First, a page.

Research Findings Uncover a More Sustainable Hybrid Energy Storage SystemOctober 18, 2020 by Stephanie Leonida
Austrian researchers unveil key findings for a more sustainable, efficient, and safe hybrid supercapacitor.
Researchers from TU Graz University in Austria, delve deeper into the electrochemical energy storage of a particular supercapacitor system. By doing so, the team addresses challenges facing energy storage which includes sustainability, ease of recyclability, and safety.
The Graz researchers investigated the nature of a hybrid supercapacitor composed of carbon and saltwater.
Researchers from Graz University, Harald Fitzek, Christian Prehal, and Qamar Abbas (from left) at the SAXS facility SAXSpoint 2.0 (Anton Paar GmbH). Image used courtesy of Graz University
The Hybrid Energy Storage System
The system that the research was centered upon was a hybrid system composed of a capacitor and battery. The potential energy of a capacitor is stored in an electric field, while a battery stores its potential energy in the chemical form before it is later converted into electric energy.
Integrating a capacitor with a battery is beneficial as it brings together complementary features for enhancing energy storage and electrical power. Batteries are known for having a high energy density but slow charging time, while capacitors charge much more quickly and have low specific energy. Capacitors are also capable of high load currents and excellent temperature performance. On the other hand, batteries are more temperature-sensitive but tend to have a better leakage current than capacitors. A “hybrid supercapacitor” with the quick charge and discharge of a capacitor and high energy storage of conventional batteries provides a promising avenue for a new energy storage system.
A Supercapacitor Based on Carbon and Saltwater
The Graz University researchers focused their research on a unique type of hybrid supercapacitor, one that is more sustainable. The system uses carbon and aqueous sodium iodide (NaI) electrolyte with a positive battery electrode and a negative supercapacitor electrode. Just how the supercapacitor works regarding electrochemical energy storage and what exactly goes on in the nanometer-sized pores of the carbon electrode was illuminated by the investigators at Graz.
"The system we are looking at in detail consists of nanoporous carbon electrodes and an aqueous sodium iodide electrolyte, in other words, saltwater. This makes this system particularly environmentally friendly, cost-effective, incombustible, and easy to recycle," explains the first author of the study, Christian Prehal, in a recent news release.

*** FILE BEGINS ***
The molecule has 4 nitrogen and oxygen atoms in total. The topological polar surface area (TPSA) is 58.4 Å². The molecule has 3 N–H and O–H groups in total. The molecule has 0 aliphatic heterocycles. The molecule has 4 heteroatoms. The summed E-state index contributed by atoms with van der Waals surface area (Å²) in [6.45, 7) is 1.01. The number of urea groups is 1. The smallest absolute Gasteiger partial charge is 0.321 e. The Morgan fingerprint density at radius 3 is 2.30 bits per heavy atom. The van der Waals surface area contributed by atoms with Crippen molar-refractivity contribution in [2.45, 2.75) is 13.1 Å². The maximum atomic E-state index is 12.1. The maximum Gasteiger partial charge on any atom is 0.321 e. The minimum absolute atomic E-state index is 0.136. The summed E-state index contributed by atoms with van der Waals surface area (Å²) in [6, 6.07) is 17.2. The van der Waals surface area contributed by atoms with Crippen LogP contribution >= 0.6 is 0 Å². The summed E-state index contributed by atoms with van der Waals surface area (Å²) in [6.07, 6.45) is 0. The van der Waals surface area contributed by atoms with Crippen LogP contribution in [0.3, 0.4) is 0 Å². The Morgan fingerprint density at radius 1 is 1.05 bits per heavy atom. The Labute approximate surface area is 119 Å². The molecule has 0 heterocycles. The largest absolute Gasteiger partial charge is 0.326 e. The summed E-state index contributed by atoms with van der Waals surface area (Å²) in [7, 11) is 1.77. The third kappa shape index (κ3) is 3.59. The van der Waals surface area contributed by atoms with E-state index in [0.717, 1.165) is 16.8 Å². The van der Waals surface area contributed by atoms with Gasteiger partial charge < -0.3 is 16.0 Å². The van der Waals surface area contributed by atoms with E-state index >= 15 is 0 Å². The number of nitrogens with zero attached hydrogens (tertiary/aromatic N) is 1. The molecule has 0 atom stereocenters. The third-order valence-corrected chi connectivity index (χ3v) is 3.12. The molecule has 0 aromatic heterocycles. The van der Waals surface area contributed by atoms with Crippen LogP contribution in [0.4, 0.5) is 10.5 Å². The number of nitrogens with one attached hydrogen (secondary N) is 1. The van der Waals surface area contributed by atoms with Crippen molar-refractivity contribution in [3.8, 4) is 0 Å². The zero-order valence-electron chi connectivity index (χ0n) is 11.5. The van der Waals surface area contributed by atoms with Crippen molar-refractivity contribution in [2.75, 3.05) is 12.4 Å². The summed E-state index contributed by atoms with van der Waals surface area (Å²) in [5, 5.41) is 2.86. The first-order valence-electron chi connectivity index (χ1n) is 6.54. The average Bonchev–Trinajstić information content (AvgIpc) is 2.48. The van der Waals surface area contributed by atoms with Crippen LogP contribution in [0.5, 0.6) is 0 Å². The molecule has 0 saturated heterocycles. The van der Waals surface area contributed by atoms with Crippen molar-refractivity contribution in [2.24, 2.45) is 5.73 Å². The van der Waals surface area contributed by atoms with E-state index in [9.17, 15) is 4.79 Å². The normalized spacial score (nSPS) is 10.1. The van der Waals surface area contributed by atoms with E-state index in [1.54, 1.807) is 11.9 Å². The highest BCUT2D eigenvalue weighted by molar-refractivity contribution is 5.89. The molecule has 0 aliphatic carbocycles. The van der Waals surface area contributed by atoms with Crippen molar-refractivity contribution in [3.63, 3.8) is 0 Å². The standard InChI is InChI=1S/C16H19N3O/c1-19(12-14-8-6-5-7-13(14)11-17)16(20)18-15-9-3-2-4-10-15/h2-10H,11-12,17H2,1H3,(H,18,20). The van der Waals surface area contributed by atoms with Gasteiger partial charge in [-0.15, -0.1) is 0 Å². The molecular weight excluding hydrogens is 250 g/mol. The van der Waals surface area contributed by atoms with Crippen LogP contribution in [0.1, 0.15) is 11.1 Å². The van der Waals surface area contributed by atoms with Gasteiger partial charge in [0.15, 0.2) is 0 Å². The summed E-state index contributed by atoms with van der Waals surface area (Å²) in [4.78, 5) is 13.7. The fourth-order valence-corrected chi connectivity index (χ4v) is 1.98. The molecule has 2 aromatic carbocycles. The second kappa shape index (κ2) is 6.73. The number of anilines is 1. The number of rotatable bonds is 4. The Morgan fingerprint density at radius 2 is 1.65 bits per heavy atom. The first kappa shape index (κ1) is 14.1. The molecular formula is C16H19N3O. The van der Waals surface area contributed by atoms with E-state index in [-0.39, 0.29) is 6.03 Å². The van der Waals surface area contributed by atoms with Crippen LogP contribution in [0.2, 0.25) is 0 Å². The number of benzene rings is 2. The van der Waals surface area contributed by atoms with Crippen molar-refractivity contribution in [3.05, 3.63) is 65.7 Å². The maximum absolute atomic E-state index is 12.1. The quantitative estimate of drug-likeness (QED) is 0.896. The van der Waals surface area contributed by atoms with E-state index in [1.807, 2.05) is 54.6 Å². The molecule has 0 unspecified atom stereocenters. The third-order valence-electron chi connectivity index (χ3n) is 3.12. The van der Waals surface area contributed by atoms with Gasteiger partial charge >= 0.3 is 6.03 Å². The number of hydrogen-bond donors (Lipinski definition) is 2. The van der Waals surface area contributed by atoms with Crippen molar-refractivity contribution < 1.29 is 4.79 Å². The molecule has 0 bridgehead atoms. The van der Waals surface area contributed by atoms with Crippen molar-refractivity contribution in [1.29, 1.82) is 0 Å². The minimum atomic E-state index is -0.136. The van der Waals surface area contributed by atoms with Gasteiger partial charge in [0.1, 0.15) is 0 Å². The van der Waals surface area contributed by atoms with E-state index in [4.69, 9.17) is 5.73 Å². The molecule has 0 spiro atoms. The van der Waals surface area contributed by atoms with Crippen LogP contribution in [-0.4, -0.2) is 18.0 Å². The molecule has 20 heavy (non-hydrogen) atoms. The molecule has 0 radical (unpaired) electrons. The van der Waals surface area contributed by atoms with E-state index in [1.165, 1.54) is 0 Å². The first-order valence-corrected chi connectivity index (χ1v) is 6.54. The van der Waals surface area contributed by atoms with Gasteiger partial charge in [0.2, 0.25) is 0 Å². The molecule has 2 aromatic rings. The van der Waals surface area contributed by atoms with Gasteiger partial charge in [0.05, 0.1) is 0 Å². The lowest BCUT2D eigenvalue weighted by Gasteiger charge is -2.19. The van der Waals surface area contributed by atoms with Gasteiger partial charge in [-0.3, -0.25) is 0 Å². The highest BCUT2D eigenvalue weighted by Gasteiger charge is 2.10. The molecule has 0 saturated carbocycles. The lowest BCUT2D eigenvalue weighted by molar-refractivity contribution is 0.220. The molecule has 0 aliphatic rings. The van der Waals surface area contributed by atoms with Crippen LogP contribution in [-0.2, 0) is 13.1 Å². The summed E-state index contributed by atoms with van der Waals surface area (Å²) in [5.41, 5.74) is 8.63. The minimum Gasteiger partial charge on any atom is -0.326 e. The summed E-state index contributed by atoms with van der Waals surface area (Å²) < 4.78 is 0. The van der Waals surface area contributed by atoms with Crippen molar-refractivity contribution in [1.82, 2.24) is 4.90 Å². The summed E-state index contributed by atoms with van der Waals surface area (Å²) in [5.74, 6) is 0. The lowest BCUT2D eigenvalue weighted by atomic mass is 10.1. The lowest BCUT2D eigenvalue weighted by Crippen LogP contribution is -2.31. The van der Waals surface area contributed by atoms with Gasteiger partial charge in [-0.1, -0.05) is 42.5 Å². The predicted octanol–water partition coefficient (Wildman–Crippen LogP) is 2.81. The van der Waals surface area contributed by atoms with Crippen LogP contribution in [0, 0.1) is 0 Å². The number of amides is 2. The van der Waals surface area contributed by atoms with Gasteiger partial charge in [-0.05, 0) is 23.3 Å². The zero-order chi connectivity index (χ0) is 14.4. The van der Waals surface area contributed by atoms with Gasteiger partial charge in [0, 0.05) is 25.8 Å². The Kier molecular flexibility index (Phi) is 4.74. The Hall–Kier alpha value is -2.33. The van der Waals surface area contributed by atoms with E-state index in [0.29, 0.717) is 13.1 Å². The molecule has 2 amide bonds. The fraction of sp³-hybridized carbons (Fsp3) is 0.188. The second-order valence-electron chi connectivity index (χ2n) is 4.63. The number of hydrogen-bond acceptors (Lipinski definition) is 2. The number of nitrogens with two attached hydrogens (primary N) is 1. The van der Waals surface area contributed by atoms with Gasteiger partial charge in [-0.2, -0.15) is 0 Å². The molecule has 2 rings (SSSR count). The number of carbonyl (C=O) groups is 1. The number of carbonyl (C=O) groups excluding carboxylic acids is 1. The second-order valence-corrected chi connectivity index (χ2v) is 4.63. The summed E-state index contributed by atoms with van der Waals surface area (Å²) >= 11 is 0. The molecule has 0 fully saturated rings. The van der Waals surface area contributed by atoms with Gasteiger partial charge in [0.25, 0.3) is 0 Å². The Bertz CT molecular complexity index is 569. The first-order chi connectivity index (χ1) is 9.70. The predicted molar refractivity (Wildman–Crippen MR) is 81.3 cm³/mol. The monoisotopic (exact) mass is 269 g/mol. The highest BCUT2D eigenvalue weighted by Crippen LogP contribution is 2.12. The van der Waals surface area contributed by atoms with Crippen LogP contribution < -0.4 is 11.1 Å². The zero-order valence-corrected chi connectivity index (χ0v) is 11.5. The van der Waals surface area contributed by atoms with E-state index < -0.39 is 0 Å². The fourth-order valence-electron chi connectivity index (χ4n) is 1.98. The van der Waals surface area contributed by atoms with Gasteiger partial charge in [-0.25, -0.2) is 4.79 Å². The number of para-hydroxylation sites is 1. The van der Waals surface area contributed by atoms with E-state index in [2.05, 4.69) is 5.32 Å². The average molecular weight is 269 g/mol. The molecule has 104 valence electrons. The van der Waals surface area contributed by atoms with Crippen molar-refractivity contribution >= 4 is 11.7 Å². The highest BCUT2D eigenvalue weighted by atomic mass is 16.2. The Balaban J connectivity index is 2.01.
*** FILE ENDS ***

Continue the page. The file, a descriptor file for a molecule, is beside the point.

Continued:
Enhanced Energy Storage Capacity
During experimentation, researchers were able to show for the first time that solid iodine nanoparticles form within the carbon nanopores of the battery electrode during charging.
These then dissolve once more during discharge.
Prehal explained that this filling of the carbon nanopores is what determines the level of energy storage in the electrode. Storing the iodine nanoparticles in this way is what Prehal says allows for higher energy storage capacity for the iodine carbon electrodes.
Christian Prehal, first author of the research recently relocated to ETH Zurich from Graz University. Image used courtesy of Graz University
In order to come about their findings, the Graz researchers utilized investigative methods known as small-angle X-ray scattering (SAXS) and Raman spectroscopy. The former method provides visibility for structural changes that may occur during electrochemical reactions. Raman spectroscopy uses the interaction between light and matter to establish the structure or properties of a material. The two methods were both used live during the charge and discharge of a hybrid supercapacitor. The SAXS method in particular was shown to be well suited for following structural changes in a supercapacitor or battery with nanometer precision.
With further exploration and development, hybrid supercapacitor technology such as that seen here can pave the way toward cost-effective, safer, more efficient, and more sustainable stationary storage of electrical energy.